Instant Rationalization - Bad Gavin makes his long-awaited return, Sox settle for series split

Instant Rationalization - Bad Gavin makes his long-awaited return, Sox settle for series split
Yeaaaahhh // Brad Penner-US PRESSWIRE

It had been a full two starts of Gavin Floyd not allowing any home runs, not being punished on poorly located fastballs, or conjuring a general sense of dread and ire from the fan base.

Sunday that returned, and the Yankees offense and ballpark were in no mood to cover that up.  A double play and a strikeout staved off disaster after Gavin loaded the bases with no one out in the 1st, but the next two innings featured home runs from Eric Chavez and Robinson Cano.  And since Floyd had nothing approaching good control all day, there was a baserunner on each time.

If anything, it was remarkable things never got worse.  Floyd only allowed four runs despite running up a 122 pitch count, curiously being allowed to come out for the 6th, walking a season-high five, and being at odds with A.J. Pierzynski all day.

Conversely, an opening volley was all the Sox offense could muster.  They were leading 1-0 after two batters, and made it a two-run advantage with a two-out Alex Rios single.

But after A.J. Pierzynski stranded runners in scoring position in the 3rd, the next nine hitters went down in order.  Sox hitters were unable to take advantage of Phil Hughes' home run problems because all their deep flies went to left-center, where Yankee Stadium actually plays deliriously large.

Yankees 4, White Sox 2

Key Performers

Gavin Floyd - 5.1 IP, 8 H, 4 ER, 5 BB, 3 K, 2 HR, 122 pitches - Who knows anymore?

Alex Rios - 2 for 4, 2B, RBI - Perhaps he really is mad about being left off the All-Star team

Dayan Viciedo - 0 for 3, 3 K, BB - Emblematic, and problematic.  Don't submit any of your pets or plants to the drastic temperature changes Viciedo goes through.

Phil Hughes - 8 IP, 6 H, 2 ER, BB, 8 K, 106 pitches - Dominated with looping curves and low-90's heat.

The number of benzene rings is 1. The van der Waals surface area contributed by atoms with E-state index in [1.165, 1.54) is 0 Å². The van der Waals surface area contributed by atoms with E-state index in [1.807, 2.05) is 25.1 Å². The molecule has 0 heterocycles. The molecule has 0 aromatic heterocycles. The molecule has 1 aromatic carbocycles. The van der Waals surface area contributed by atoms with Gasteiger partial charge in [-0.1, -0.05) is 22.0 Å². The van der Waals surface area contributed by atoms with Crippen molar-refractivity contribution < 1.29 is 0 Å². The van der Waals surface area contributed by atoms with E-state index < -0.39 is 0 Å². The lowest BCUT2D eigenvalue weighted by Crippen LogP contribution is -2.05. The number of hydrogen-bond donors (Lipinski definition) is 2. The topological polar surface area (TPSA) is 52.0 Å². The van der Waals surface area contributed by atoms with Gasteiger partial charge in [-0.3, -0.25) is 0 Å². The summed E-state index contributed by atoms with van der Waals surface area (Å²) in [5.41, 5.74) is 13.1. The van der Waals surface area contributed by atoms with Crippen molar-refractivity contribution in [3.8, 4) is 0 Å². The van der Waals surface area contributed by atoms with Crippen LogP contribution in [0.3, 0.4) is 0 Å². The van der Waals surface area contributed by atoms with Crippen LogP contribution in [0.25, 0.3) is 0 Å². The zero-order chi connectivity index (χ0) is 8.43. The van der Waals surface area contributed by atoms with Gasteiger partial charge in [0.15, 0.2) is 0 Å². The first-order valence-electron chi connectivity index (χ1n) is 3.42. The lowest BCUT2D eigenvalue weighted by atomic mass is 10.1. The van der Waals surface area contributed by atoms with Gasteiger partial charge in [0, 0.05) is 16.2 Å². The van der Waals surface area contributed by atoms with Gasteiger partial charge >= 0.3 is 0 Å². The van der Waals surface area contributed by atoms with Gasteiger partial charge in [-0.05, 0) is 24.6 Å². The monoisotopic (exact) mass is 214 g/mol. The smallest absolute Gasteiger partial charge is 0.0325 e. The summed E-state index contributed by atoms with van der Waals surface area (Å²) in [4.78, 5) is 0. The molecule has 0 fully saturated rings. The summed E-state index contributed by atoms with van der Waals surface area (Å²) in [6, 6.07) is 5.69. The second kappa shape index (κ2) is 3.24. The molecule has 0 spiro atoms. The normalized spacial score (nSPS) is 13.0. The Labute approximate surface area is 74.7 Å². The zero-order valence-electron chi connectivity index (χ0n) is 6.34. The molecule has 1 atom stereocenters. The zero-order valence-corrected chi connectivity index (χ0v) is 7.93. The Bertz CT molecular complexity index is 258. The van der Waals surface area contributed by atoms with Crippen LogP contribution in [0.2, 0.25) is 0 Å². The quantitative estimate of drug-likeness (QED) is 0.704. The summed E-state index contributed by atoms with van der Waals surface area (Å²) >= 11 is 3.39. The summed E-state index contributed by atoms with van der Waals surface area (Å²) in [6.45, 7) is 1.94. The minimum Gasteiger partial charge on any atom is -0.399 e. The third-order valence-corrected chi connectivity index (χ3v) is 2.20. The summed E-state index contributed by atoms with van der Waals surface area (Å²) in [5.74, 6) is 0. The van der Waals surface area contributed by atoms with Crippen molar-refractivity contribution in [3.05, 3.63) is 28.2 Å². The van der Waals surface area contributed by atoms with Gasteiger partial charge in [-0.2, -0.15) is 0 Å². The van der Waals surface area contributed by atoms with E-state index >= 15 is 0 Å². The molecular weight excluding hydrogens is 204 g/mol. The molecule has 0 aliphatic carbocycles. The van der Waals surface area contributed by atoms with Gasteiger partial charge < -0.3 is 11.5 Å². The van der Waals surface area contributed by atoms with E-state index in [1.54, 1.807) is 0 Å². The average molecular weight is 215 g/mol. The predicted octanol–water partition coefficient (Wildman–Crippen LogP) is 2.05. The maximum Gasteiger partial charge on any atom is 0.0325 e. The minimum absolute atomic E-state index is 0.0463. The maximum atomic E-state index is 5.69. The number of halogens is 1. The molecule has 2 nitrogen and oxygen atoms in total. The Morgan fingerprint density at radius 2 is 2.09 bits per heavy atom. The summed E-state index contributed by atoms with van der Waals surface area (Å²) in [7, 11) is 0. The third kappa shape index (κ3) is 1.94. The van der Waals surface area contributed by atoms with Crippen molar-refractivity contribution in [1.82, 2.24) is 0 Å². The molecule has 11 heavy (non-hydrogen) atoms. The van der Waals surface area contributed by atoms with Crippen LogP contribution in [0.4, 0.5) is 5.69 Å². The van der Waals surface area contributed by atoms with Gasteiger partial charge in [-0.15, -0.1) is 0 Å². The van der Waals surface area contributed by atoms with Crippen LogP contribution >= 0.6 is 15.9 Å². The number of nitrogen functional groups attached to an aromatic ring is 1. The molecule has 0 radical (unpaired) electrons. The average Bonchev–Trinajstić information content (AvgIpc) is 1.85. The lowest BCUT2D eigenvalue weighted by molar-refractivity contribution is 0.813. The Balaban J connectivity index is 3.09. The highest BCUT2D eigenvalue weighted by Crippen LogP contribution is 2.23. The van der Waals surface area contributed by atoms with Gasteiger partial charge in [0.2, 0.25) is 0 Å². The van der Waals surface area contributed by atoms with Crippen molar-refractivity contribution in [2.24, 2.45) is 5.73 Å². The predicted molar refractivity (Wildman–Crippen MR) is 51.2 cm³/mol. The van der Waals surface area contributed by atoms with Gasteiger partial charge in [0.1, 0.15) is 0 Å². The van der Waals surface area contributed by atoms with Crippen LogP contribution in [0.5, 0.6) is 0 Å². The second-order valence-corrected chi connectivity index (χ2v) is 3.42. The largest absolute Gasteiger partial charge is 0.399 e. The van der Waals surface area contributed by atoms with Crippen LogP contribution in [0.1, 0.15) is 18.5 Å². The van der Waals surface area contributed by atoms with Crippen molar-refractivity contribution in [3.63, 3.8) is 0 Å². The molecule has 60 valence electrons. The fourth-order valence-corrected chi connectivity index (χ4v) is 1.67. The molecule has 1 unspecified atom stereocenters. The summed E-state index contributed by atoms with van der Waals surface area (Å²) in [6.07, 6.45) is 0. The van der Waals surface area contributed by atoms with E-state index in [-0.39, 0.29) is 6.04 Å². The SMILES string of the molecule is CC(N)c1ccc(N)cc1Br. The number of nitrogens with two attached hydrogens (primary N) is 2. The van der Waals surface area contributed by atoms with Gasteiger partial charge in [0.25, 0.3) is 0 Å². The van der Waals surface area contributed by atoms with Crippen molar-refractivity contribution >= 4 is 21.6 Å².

Leyson Septimo - 2 IP, 0 H, 0 R, 0 BB, 2 K - At least the mop-up rookie reliever looked great.

Turning Point

Gavin Floyd made a habit of falling behind to the best power-hitters in the game repeatedly, and did it once more to Robinson Cano in the 3rd.  After Cano swung through a helmet-high fastball to push the count full, Gavin threw a cutter low and on the inner-half, which was...not the best location.

The rocket off of the All-Star starter's bat hit the back wall of the first pocket of seats in right, but also provided all the extra offense that would be needed on the day.

Things Would Be Different If...

In the 3rd inning, Alex Rios hit a ball as hard as anyone did all day, with a runner on, no less.  But because Rios is a right-handed hitter, his pull power goes toward the cavernous right-center field alley, and glanced off the very top of the wall for a double that could not even score the plodding Paul Konerko.

Instead of giving the White Sox the two more runs they spent the rest of the game chasing, it was a two-out double that went for naught when Pierzynski popped out to end the inning afterward.

Suffice it to say, it'll be nice to get away from this ballpark.

Takeaway

For the second-straight year, a thrilling beginning to a four-game set in New York has skidded to a halt over the weekend.  All the ground gained on Detroit and Cleveland has been given back, 20 inches of wall padding in left separated the Sox from staying in the game, and Gavin Floyd looks to be as deep in the woods as ever.

Team Record: 42-37, 1.5 games up

 

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  • After the 3rd, I was asleep during most of the top of the innings, but not the bottoms.

    For once I was ahead of Steve Stone in that I figured, about 10 seconds before he said it, that all the full counts were going to get Gavin out of there. He also made some comment about Cano not looking like he was going to take a walk, Cano hit it out of the park, at which point I said he didn't have to, after which Stone said about the same thing.

    And, considering all the full counts Floyd had, Septimo getting his batters out fairly quickly (I think he ended the inning with 2 outs on 2 pitches) sure seemed a strong contrast, and an indicator of how bad Floyd was, even though they said he kept them in the game.

    Also, you didn't mention that it didn't look like DeAza touched the plate in the 1st, and, after 2 replays, Stone acknowledged as much. But the Yanks got the runs back the old fashioned way.

    Finally, do they design the new stadiums with the intent that it be easy to homer to right, or does it just come out that way?

  • In reply to jack:

    I tweeted about De Aza when it happened, but yeah, I forgot to mention it here. Seems like he profited off of the umpire's focus being on the tag. The pitch before Cano went deep he whiffed at a ball over his head. That would seem to give little reason for Floyd to offer him a strike on 3-2, but I think he tried to throw a cutter down and in that hung up too much.

    Septimo certainly looked great and made his bid to stay on, but he may not even have his roster spot in danger if Crain is DL bound. Floyd 'keeping them in the game' is an oversimplification. As you said, he pitched poorly, which created the expectation that this would be a blowout, but he was able to strand runners and exceed the low expectations his awful-looking control and stuff set.

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